Actor accused of sex crimes wins award, sparking outcry

MK Shelly Yachimovich condemns ‘disgraceful’ move to honor Moshe Ivgy; Haifa International Film Festival says it won’t withdraw prize

Israeli actor Moshe Ivgy (2L) seen with fellow actors at the end of a theater show in Tel Aviv, February 7, 2016.  Photo by Flash90
Israeli actor Moshe Ivgy (2L) seen with fellow actors at the end of a theater show in Tel Aviv, February 7, 2016. Photo by Flash90

Women’s rights groups and female lawmakers on Tuesday expressed outrage over a film award to actor Moshe Ivgy, who has been accused of sexual harassment.

Ivgy was awarded Best Actor in a Feature Film by the Haifa International Film Festival on Monday for his role in the film “The 90 Minute War.”

The veteran stage, film and television actor came under fire in February when half a dozen women accused him of sexual harassment. All six women said Ivgy harassed them while they were working together on various films, television shows, and plays.

The Israel Police in May announced that they had compiled sufficient evidence to prosecute the actor for sex crimes.

Senior Zionist Union lawmaker MK Shelly Yachimovich on Tuesday criticized the decision on her Facebook page, calling it “disgraceful.”

Labor MK Shelly Yachimovich (Photo credit: Miriam Alster/Flash90)
Labor MK Shelly Yachimovich (Photo credit: Miriam Alster/Flash90)

“There weren’t several other actors you could give this prize to who aren’t sexual deviants? What in God’s name do you think you are doing?” wrote Yachimovich on her Facebook page.

“A series of women fell victim to the pattern of behavior of sexual harassment, after the police have decided to prosecute him, and you (the judges), pretend that you are ‘professionals’ and ‘objective,’ and just ‘judging based upon his acting ability.'”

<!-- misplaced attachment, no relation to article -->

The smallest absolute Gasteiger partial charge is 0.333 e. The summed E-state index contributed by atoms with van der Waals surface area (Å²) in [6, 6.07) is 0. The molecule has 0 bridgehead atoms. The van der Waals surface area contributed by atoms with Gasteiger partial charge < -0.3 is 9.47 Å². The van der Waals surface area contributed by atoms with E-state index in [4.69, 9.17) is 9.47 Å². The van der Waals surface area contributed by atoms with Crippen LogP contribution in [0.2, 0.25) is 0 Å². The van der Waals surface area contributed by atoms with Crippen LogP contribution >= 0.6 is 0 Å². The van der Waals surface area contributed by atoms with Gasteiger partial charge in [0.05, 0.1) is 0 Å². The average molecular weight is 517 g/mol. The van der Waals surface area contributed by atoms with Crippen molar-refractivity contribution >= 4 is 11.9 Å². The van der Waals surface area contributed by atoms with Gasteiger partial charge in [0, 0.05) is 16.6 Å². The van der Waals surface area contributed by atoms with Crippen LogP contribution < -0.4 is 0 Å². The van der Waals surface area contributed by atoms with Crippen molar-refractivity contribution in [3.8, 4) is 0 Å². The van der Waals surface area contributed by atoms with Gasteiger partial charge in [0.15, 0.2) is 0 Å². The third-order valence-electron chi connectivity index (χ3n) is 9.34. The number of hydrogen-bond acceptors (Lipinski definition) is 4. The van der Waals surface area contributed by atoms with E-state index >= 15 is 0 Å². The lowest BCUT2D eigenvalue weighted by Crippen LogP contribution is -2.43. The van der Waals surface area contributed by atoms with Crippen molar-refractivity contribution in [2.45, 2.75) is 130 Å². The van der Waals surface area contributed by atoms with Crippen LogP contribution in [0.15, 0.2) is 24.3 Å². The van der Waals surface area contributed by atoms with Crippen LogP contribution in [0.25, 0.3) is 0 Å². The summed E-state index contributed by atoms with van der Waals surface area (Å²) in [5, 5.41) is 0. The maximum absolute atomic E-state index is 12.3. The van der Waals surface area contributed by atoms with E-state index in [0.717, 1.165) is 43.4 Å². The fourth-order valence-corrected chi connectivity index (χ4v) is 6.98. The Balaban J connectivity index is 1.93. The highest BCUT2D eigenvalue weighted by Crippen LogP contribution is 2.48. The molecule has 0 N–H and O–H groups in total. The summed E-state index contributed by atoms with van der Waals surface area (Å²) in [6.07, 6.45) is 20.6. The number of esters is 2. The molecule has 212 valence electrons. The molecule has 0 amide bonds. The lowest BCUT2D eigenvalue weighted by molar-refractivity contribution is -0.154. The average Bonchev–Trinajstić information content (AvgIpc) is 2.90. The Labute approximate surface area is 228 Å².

Despite the outrage and complaints lodged by women’s rights groups, the festival announced that it will not retract its decision and explained that festival judges base their decisions solely “upon the actors’ performance in their respective featured films.”

The Haifa International Film Festival management also said “management boards of film festivals across the world do not interfere with professional and independent decisions made by their own panels of judges. For that reason, the Haifa International Film Festival has no place interfering with this decision.”

In February the police announced there was an evidentiary basis to suspicions that Ivgy exploited his status to commit indecent acts and sexually harass three women in his workplace.

Of his six original accusers, three women were willing to cooperate with the police investigation. Inquiries into additional allegations against Ivgy cannot be taken further because they exceeded the statute of limitations.

Ivgy, who denied any wrongdoing, said in February that he would withdraw from acting for the duration of the probe.

“In light of the wave of reports rocking my life and causing my family much grief, I have decided to take a timeout,” Ivgy said in a statement. “I repeat – I did not harm a single person, man or woman.”


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